Life at 33⅓: Remember Lou this way

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Lou Reed: Berlin (RCA).

Lou Reed: Berlin (RCA)

For the uninitiated, Lou Reed appeared to be a shady character Ziggy Stardust brought with him, hitting the charts out of nowhere in early 1973.  David Bowie and Mick Ronson had sprinkled their recognizable sound over the album “Transformer” and it made Lou Reed a rock’n’roll star.  But for those who knew Reed’s Velvet Underground past it was no surprise that he would make a u-turn. And on “Berlin” he did just that to leave his newly won fans in total confusion.



The Spider-rock of “Transformer” was nowhere to be found, no suggestive magic on par with “Walk On The Wild Side”.  Some critics called it a disaster.

“Berlin” is a piece of work that is almost standing still.  It’s a song cycle about perishing in a grainy daylight of decadence and drugs.  A concept album as we say, portraying the fate of Caroline: A young mother and drug addict who is no longer capable of taking care of herself or her children, and who’s love life is crippled beyond repair.


From song to song Reed leads us deeper into despair and hits the heartbreaking rock bottom in “The Kids”, a super slow tune where the children’s cries for mom and Reed’s deadpan reciting of the painful lyrics embodies the ultimate tragic horror when the authorities arrive to take her children away.  After this there is only one way out for Caroline.

Her epitaph, the slowly moving “Sad Song” is so sad you actually feel physical pain.  Reed’s sympathy is with her, he knows her, he knows where she is coming from, but in no way does he try to embellish her life and fate: he blames no one, he tells her story, no romanticizing, just plain realism, but with reverence for the human existence.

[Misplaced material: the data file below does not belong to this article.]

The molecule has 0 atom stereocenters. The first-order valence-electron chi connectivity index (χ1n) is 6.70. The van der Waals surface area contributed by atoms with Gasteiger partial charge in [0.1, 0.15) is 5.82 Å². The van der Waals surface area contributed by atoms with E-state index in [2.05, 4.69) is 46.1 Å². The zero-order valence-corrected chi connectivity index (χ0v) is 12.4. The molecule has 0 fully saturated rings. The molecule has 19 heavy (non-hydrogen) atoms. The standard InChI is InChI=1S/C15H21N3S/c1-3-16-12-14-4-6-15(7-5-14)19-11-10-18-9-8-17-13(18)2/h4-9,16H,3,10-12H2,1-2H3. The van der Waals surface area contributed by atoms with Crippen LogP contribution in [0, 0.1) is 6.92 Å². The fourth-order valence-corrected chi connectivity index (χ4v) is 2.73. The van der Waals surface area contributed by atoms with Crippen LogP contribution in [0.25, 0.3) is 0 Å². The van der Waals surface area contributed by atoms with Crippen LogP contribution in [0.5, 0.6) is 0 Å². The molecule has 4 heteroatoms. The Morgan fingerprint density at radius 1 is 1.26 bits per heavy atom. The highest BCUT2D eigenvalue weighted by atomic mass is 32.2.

Lou Reed devoted his art to the back alleys and dark dungeons of life.  It was a recurring theme in all his work.  But never did he do it with such tenderness as he does on “Berlin”.  This was Caroline.  She existed, she lived, she perished.  She was a human being.  Remember her.  Leonard Cohen touches something similar in his wonderful “Seems So Long Ago, Nancy”.



There is not much rock’n’roll on the album.  Reed is content with playing acoustic guitar and leaves the responsibility for the arrangements to producer Bob Ezrin.  He brought in a group of outstanding musicians, giving them silence as their main task.  Only occasionally, when the narrator’s grief turns to anger, they are allowed to kick in with some punch.  But those moments are brief.  Most of the time the gifted musicians restrain themselves, they are very conscious on letting the arrangements breathe, what they don’t play is as important as what they do play.  Even when the orchestra and brass arrive, the main impression is as naked as a sigh of sorrow.



Several of the songs are old acquaintances from both Velvet Underground and his first solo-album.  However, they are re-written and re-constructed to suit the story he wants to tell.

“Berlin” was not a big seller, no wonder as there are thousands of more pleasant ways to spend three quarters of an hour, but over time it became very apparent how unique the album is, and how relevant.  The critics tore it to pieces in 1973.  40 years later they hail it as a masterpiece.



Originally Lou Reed and Bob Ezrin planned to adapt “Berlin” for stage and take it out on the road.  Poor sales and bad reviews made them shelve the plans.  However as the album’s status gradually grew, they decided to do it after all, and finally in 2007 Reed toured the album with a 30-piece band and 12 choristers, resulting in the 2008-release “Berlin: Live At St. Ann’s Warehouse”.

On October 27, 2013 Lou Reed died at the age of 71 from liver disease.  He left us with a legacy that includes some of rock’s finest moments, “Berlin” being the finest of them all.  Remember him this way.

Released in July 1973
Produced by Bob Ezrin
(All tracks composed by Lou Reed)

Side One
1. “Berlin”  3:23
2. “Lady Day”  3:40
3. “Men of Good Fortune”  4:37
4. “Caroline Says I”  3:57
5. “How Do You Think It Feels”   3:42
6. “Oh, Jim”  5:13

Side Two
1. “Caroline Says II”  4:10
2. “The Kids”  7:55
3. “The Bed”  5:51
4. “Sad Song” 6:55

Personnel:
Lou Reed – vocals, acoustic guitar
Bob Ezrin – piano, mellotron, production, arrangement
Michael Brecker – tenor sax
Randy Brecker – trumpet
Jack Bruce – bass; except “Lady Day” & “The Kids”
Aynsley Dunbar – drums; except “Lady Day” & “The Kids”
Steve Hunter – electric guitar
Tony Levin – bass on “The Kids”
Allan Macmillan – piano on “Berlin”
Gene Martynec – acoustic guitar, synthesizer and vocal arrangement on “The Bed,” bass on “Lady Day”
Jon Pierson – bass trombone
Dick Wagner – background vocals & electric guitar
Blue Weaver – piano on “Men of Good Fortune”
B.J. Wilson – drums on “Lady Day” & “The Kids”
Steve Winwood – organ & harmonium
Steve Hyden, Elizabeth March, Lou Reed, Dick Wagner – choir
Bob Ezrin – producer
Jim Reeves – engineer
Allan Macmillan – arrangement

First published in Pattaya Mail on Nove 7, 2013.